Chicago police have released the two men who were arrested in connection with the attack on “Empire” star Jussie Smollett.
Late Friday, the department’s chief communications officer, Anthony Guglielmi, announced on Twitter that the individuals had been released without charges because of new evidence that arose from the day’s interrogations.
“Detectives have additional investigative work to complete,” Guglielmi tweeted.
The two men had been arrested earlier in the day in connection with the possible hate crime involving Smollett that occurred on Jan. 29.
The men — who were identified only as two Nigerian brothers — were initially being questioned as persons of interest in the attack before being considered potential suspects, Guglielmi said.
At that time, Guglielmi said detectives had “probable cause that [the men] may have been involved in an alleged crime” and that the police were “working to corroborate the allegations and investigative timeline” of the continuing investigation.
Guglielmi had also denied reports alleging that the attack was a hoax and reiterated that Smollett is being treated as a victim.
“While we haven’t found any video documenting the alleged attack, there is no evidence to say that this is a hoax,” Guglielmi said. “The alleged victim is being cooperative at this time and continues to be treated as a victim, not a suspect.”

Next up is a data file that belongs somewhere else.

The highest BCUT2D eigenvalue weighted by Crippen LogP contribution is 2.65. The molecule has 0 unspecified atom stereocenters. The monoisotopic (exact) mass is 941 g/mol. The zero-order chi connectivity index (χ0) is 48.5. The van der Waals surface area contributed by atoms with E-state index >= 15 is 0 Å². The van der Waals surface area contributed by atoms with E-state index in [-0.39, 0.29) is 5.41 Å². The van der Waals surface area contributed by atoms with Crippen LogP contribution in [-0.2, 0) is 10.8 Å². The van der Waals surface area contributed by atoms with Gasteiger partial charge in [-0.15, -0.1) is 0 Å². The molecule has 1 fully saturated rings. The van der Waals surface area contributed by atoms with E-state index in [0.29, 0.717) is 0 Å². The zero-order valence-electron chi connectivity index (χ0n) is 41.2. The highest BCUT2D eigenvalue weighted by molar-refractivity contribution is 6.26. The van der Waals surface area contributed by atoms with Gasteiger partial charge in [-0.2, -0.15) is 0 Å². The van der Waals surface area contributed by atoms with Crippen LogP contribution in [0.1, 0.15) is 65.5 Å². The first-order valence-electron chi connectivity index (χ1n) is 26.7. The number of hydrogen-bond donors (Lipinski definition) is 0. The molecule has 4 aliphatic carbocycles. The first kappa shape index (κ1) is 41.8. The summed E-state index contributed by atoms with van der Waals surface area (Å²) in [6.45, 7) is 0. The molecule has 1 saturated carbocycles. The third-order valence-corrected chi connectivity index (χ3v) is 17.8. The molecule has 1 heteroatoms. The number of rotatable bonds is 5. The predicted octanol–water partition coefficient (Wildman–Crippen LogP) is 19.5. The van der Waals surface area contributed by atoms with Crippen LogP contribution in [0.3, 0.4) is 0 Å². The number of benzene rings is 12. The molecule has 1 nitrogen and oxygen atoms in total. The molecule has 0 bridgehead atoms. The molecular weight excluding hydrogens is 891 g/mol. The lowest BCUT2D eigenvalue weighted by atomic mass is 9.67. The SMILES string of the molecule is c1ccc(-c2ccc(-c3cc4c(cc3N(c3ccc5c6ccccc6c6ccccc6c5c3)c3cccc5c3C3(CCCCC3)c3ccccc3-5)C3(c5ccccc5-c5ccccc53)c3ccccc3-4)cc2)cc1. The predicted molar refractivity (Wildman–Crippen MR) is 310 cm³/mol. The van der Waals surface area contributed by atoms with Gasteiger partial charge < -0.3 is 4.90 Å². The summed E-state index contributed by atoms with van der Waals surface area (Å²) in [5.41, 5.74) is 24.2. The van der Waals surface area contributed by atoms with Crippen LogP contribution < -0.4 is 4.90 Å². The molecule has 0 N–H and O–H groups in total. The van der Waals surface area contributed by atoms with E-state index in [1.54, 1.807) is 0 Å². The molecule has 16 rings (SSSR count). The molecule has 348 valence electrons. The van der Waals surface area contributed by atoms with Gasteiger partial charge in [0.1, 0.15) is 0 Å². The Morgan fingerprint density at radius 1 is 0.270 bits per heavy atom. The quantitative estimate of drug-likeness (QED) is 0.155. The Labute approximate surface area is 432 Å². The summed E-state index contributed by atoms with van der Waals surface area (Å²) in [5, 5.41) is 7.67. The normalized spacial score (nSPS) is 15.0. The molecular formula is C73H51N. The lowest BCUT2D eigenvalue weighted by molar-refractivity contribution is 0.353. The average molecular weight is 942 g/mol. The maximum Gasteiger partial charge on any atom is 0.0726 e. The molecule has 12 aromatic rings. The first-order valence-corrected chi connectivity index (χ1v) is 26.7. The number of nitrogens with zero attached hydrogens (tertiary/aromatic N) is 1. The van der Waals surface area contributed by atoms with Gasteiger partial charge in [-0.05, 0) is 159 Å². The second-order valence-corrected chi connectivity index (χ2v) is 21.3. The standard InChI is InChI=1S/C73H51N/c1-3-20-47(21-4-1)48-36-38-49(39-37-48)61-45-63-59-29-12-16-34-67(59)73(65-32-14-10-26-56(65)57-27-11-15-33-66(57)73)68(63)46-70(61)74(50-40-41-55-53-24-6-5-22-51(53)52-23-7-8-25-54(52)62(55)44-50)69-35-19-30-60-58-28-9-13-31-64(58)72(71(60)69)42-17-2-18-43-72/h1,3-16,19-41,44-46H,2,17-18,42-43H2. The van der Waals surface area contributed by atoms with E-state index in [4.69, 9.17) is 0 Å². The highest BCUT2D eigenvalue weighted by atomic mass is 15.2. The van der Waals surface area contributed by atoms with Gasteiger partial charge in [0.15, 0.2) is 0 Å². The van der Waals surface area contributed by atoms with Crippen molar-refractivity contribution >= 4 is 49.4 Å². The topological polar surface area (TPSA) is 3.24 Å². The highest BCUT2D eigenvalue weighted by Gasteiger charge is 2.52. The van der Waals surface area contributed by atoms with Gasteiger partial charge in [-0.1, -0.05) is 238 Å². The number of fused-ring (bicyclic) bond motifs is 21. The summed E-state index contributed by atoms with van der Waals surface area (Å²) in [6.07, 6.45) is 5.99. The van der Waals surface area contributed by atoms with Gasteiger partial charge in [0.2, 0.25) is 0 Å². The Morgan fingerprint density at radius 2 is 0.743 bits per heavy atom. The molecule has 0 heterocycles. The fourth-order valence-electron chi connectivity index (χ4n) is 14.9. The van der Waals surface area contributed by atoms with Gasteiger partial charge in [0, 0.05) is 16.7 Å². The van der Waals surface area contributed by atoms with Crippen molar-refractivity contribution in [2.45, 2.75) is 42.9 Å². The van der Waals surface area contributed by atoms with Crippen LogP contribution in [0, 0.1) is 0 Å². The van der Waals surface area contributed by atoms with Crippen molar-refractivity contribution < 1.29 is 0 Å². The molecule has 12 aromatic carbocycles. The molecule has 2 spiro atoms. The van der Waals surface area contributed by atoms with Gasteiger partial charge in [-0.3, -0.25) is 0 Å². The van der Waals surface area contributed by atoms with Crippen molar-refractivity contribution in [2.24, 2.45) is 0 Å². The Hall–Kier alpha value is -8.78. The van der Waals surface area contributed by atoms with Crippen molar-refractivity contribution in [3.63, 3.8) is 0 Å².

Police had been questioning the men since they were picked up by officers at Chicago’s O’Hare International Airport on Wednesday after returning to the city from Nigeria, the Associated Press reported. Police served a search warrant at their home on Thursday.
At least one of the men worked on “Empire,” but Guglielmi did not know in what capacity, the AP said.
Smollett recounted his ordeal on “Good Morning America” on Thursday and again said that his attackers yelled racial and homophobic slurs at him, put a rope around his neck and poured a chemical on him.
He also said that an image Chicago police released showing persons of interest did indeed show his attackers.
“I don’t have any doubt in my mind that that’s them,” Smollett said. “Never did.”
The musician, a gay LGBTQ advocate who plays an openly gay musician on the Fox musical drama, said he spoke up because “people need to hear the truth.”
“Everybody has their own idea. Some are healing and some are hurtful, but I just want young people, young members of the LGBTQ community, young, black children, to know how strong that they are,” he said.
Representatives for Smollett did not respond to The Times’ request for comment Friday.